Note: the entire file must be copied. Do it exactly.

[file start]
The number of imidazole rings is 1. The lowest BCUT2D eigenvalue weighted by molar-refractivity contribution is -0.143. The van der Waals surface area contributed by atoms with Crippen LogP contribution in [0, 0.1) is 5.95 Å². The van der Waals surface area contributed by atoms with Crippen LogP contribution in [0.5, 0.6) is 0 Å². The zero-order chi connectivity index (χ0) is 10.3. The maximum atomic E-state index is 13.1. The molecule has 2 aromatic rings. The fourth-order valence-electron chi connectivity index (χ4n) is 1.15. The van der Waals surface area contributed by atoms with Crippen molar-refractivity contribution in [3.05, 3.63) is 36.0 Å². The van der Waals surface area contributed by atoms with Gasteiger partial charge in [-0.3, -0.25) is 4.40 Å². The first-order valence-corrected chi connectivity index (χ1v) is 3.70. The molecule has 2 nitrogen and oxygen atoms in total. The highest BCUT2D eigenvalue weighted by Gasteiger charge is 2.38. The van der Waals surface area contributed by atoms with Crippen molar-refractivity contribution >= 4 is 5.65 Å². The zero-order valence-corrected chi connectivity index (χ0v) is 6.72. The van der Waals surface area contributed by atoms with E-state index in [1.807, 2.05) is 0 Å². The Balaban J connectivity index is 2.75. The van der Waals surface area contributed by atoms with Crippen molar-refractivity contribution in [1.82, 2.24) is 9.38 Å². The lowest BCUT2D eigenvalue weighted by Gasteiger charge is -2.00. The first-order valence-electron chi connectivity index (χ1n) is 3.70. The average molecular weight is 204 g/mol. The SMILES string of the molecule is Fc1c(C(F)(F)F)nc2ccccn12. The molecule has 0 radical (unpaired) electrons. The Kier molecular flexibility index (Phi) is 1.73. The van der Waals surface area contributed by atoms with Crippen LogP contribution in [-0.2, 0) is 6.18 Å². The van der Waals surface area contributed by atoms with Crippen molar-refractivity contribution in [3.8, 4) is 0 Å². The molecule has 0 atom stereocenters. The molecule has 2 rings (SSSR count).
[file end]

The number of imidazole rings is 1. The lowest BCUT2D eigenvalue weighted by molar-refractivity contribution is -0.143. The van der Waals surface area contributed by atoms with Crippen LogP contribution in [0, 0.1) is 5.95 Å². The van der Waals surface area contributed by atoms with Crippen LogP contribution in [0.5, 0.6) is 0 Å². The zero-order chi connectivity index (χ0) is 10.3. The maximum atomic E-state index is 13.1. The molecule has 2 aromatic rings. The fourth-order valence-electron chi connectivity index (χ4n) is 1.15. The van der Waals surface area contributed by atoms with Crippen molar-refractivity contribution in [3.05, 3.63) is 36.0 Å². The van der Waals surface area contributed by atoms with Gasteiger partial charge in [-0.3, -0.25) is 4.40 Å². The first-order valence-corrected chi connectivity index (χ1v) is 3.70. The molecule has 2 nitrogen and oxygen atoms in total. The highest BCUT2D eigenvalue weighted by Gasteiger charge is 2.38. The van der Waals surface area contributed by atoms with Crippen molar-refractivity contribution >= 4 is 5.65 Å². The zero-order valence-corrected chi connectivity index (χ0v) is 6.72. The van der Waals surface area contributed by atoms with E-state index in [1.807, 2.05) is 0 Å². The Balaban J connectivity index is 2.75. The van der Waals surface area contributed by atoms with Crippen molar-refractivity contribution in [1.82, 2.24) is 9.38 Å². The lowest BCUT2D eigenvalue weighted by Gasteiger charge is -2.00. The first-order valence-electron chi connectivity index (χ1n) is 3.70. The average molecular weight is 204 g/mol. The SMILES string of the molecule is Fc1c(C(F)(F)F)nc2ccccn12. The molecule has 0 radical (unpaired) electrons. The Kier molecular flexibility index (Phi) is 1.73. The van der Waals surface area contributed by atoms with Crippen LogP contribution in [-0.2, 0) is 6.18 Å². The van der Waals surface area contributed by atoms with Crippen molar-refractivity contribution in [3.8, 4) is 0 Å². The molecule has 0 atom stereocenters. The molecule has 2 rings (SSSR count).